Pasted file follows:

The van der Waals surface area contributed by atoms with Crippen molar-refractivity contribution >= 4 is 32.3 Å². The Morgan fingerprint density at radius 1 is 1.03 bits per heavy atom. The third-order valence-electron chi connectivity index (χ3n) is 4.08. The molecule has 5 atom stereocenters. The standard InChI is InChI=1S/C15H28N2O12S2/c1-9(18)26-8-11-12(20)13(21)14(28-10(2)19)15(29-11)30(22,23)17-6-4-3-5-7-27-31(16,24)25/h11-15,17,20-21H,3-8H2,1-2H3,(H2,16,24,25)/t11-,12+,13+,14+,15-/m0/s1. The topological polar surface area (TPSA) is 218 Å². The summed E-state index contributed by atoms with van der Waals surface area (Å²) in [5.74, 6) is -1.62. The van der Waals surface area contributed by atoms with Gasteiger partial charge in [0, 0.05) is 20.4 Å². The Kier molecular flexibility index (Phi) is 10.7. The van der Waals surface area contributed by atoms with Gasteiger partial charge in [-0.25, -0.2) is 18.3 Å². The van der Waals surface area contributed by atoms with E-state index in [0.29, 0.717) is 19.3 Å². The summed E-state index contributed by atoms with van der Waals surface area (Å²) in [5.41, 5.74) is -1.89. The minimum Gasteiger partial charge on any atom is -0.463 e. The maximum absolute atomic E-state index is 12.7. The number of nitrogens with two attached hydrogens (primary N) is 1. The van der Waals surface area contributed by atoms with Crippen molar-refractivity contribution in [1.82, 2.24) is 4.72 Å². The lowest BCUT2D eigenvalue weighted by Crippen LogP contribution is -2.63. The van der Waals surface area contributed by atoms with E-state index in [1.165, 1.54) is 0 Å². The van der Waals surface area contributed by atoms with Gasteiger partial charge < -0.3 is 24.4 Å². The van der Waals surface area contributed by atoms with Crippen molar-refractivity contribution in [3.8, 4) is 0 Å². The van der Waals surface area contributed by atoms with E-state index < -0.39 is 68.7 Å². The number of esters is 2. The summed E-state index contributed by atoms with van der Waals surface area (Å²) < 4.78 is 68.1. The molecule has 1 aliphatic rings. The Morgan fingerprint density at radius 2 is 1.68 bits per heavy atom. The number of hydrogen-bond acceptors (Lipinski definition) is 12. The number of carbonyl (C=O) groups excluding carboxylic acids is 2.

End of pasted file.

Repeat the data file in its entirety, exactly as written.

The van der Waals surface area contributed by atoms with Crippen molar-refractivity contribution >= 4 is 32.3 Å². The Morgan fingerprint density at radius 1 is 1.03 bits per heavy atom. The third-order valence-electron chi connectivity index (χ3n) is 4.08. The molecule has 5 atom stereocenters. The standard InChI is InChI=1S/C15H28N2O12S2/c1-9(18)26-8-11-12(20)13(21)14(28-10(2)19)15(29-11)30(22,23)17-6-4-3-5-7-27-31(16,24)25/h11-15,17,20-21H,3-8H2,1-2H3,(H2,16,24,25)/t11-,12+,13+,14+,15-/m0/s1. The topological polar surface area (TPSA) is 218 Å². The summed E-state index contributed by atoms with van der Waals surface area (Å²) in [5.74, 6) is -1.62. The van der Waals surface area contributed by atoms with Gasteiger partial charge in [0, 0.05) is 20.4 Å². The Kier molecular flexibility index (Phi) is 10.7. The van der Waals surface area contributed by atoms with Gasteiger partial charge in [-0.25, -0.2) is 18.3 Å². The van der Waals surface area contributed by atoms with E-state index in [0.29, 0.717) is 19.3 Å². The summed E-state index contributed by atoms with van der Waals surface area (Å²) in [5.41, 5.74) is -1.89. The minimum Gasteiger partial charge on any atom is -0.463 e. The maximum absolute atomic E-state index is 12.7. The number of nitrogens with two attached hydrogens (primary N) is 1. The van der Waals surface area contributed by atoms with Crippen molar-refractivity contribution in [1.82, 2.24) is 4.72 Å². The lowest BCUT2D eigenvalue weighted by Crippen LogP contribution is -2.63. The van der Waals surface area contributed by atoms with E-state index in [1.165, 1.54) is 0 Å². The van der Waals surface area contributed by atoms with Gasteiger partial charge < -0.3 is 24.4 Å². The van der Waals surface area contributed by atoms with Crippen molar-refractivity contribution in [3.8, 4) is 0 Å². The van der Waals surface area contributed by atoms with E-state index < -0.39 is 68.7 Å². The number of esters is 2. The summed E-state index contributed by atoms with van der Waals surface area (Å²) < 4.78 is 68.1. The molecule has 1 aliphatic rings. The Morgan fingerprint density at radius 2 is 1.68 bits per heavy atom. The number of hydrogen-bond acceptors (Lipinski definition) is 12. The number of carbonyl (C=O) groups excluding carboxylic acids is 2.